Mr. Cox takes the position now that Dr. Tornambe's statement in his tutorial about the size of vitreous tears was a general medical statement, and therefore shouldn't have been excluded from evidence. (Id. at 99:5--9; 100:1--14; 102:13--15.) This begs the question, though, whether the statement has any relevance independent of Dr. Tornambe's excluded opinion. It is hard to see how it does. Perhaps Mr. Cox is hoping that the general medical statement about large vitreous tears being suggestive of trauma, coupled withthe indication in Dr. Smith's report, which Dr. Tornambe reviewed, that the tear in Mr. Cox's vitreous was "very large," suffices to get the excluded opinion in, albeit indirectly. It doesn't. The physiology of the eye as it relates to a casual analysis of retinal detachments is not a matter of common knowledge and therefore necessitates expert testimony. Moody v. Maine Cent. R. Co., 823 F.2d 693, 695 (1st Cir. 1987). Mr. Cox cannot ask the jury to reach an expert opinion for itself after the Court has forbidden an expert from offering that very opinion, simply because the premises of the opinion can be found in isolation somewhere in the trial record. Were it otherwise, every time a court sustains an objection to an expert's opinion on the ground that it was not properly disclosed, it would have to scour the entire trial record up until the time the objection was made of evidence that implicates the excluded opinion.
Because Dr. Tornambe's tutorial is meaningful only in relation to an excluded opinion, the Court sensibly excluded the general statement as well. As it explained at the time:
I agree more particularly with Mr. Maguire's other point that the only relevance that the statement about larger tears having most likely being or having the tendency to be connected with trauma.
The only relevance to that would be in relation to some admissible opinion, and there is none here. And there is a great probative danger to me to parse this and answer the one question "Yes," the second question "No."
And the probative danger, I find, and likely the prejudice to the defense would be that the jury would misuse that information as an opinion rather than just part of a tutorial on the eye. I agree wholeheartedly with the characterization that it was in that context that the statement about the size of the tear was made.
And given that thereafter, there was an objection. There was an exclusion of evidence relating to that forming a basis for finding that this tear resulted from injury rather than sickness. It would be too tempting and too likely, in my judgment, that the jury would misuse that information for a prohibited purpose.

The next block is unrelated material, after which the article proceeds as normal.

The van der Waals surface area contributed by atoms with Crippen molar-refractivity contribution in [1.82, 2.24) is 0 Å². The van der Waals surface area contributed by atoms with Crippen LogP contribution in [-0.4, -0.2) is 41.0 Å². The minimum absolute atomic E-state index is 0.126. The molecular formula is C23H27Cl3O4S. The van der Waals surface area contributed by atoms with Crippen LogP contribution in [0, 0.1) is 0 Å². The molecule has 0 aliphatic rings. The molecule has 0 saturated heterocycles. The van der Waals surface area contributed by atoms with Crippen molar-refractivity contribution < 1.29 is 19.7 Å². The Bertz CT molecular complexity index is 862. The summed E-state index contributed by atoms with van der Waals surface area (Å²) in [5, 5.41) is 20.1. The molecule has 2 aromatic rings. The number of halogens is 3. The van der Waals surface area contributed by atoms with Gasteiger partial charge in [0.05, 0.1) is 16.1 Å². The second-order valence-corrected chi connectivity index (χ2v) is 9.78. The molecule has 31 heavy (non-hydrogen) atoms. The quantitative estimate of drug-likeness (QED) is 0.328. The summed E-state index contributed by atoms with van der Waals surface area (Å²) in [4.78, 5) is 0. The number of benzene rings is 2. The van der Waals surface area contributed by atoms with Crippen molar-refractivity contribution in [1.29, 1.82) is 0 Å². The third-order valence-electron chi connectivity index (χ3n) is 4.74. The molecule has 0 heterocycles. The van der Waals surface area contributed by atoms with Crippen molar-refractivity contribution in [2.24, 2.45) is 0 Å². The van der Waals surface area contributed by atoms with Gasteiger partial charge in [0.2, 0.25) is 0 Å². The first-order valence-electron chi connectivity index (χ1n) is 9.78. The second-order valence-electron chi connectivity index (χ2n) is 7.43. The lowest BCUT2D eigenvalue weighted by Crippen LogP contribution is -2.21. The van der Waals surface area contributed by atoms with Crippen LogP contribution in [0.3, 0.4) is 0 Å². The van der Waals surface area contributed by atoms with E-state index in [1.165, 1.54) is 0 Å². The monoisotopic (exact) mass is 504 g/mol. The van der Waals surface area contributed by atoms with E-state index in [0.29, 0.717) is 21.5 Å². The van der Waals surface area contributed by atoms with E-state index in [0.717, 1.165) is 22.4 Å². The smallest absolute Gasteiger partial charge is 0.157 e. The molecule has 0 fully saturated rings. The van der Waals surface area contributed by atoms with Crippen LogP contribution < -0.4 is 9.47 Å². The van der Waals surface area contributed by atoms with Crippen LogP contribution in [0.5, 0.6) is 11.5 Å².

The Court is going to answer this by sending a note back in that reads as follows: "The answer as to both statements is 'No.'" (Jan. 14 Tr. at 110:15--111:10.) The Court stands by that answer now. Dr. Tornambe's opinion that the size of the tear in Mr. Cox's vitreous was indicative of trauma was properly excluded. His earlier statement that large tears are indicative of trauma had no significance or probative value independent of that excluded opinion.
The record also establishes that, in lieu of simply answering "No," the Court contemplated telling the jury that Dr. Tornambe's general medical statement was admitted into evidence, but could only be considered within the context of his tutorial on the physiology of the eye. (Jan. 14 Tr. at 94:11--15.) Counsel for Mr. Cox, afraid that this would focus the jury on his failure to disclose Dr. Tornambe's opinion, objected to this approach and insisted that if the Court was inclined to answer "No," it should leave it at that. (Id. at 99:16--24.)
"No" was the right answer to the jury's question. A final point: Mr. Cox now argues that the Court should have either avoided answering the jury's question in the first place, or else avoided providing a categorical "Yes" or "No" answer. Had the jury's question gone to the weight or meaning of the evidence presented, Mr. Cox would have a point. United States v. Ayeni, 374 F.3d 1313, 1320 (D.C. Cir. 2004) ("[W]here a jury's questions relate to a factual matter, a substantive reply . . . risks interfering with the jury's exclusive responsibility for resolving factual questions."). But the jury's question here whether certain testimony was admitted into evidence was purely legal. It would have been wholly inappropriate for the Court to leave the question alone by telling the jurors to rely on their own recollection. Also, with all due respect to Mr. Cox, his argument isn't really that "Yes" and "No" answers to jury questions are disfavored; it's that "No" was the wrong answer to the jury's question in this case.*fn5 He obviously wouldn't take the position that "Yes" and "No" answers are disfavored if the Court had answered "Yes."
An erroneous jury instruction, and presumably an erroneous response to a jury's question, can be grounds for a new trial. Murphy v. City of Long Beach, 914 F.2d 183, 187 (9th Cir. 1990). The Court does not find that its answer of "No" to the jury's question in this case was erroneous. To the contrary, the Court finds on review that it was the correct answer. If Mr. Cox wanted the jury to consider that the size of the tear in Mr. Cox's vitreous was suggestive of trauma, that opinion should have been disclosed, in clear terms, in an expert report provided to Paul Revere. It was not. That opinion, and the premises of that opinion, were therefore properly excluded. Mr. Cox's motion for a new trial is DENIED. *fn6
IT IS SO ORDERED.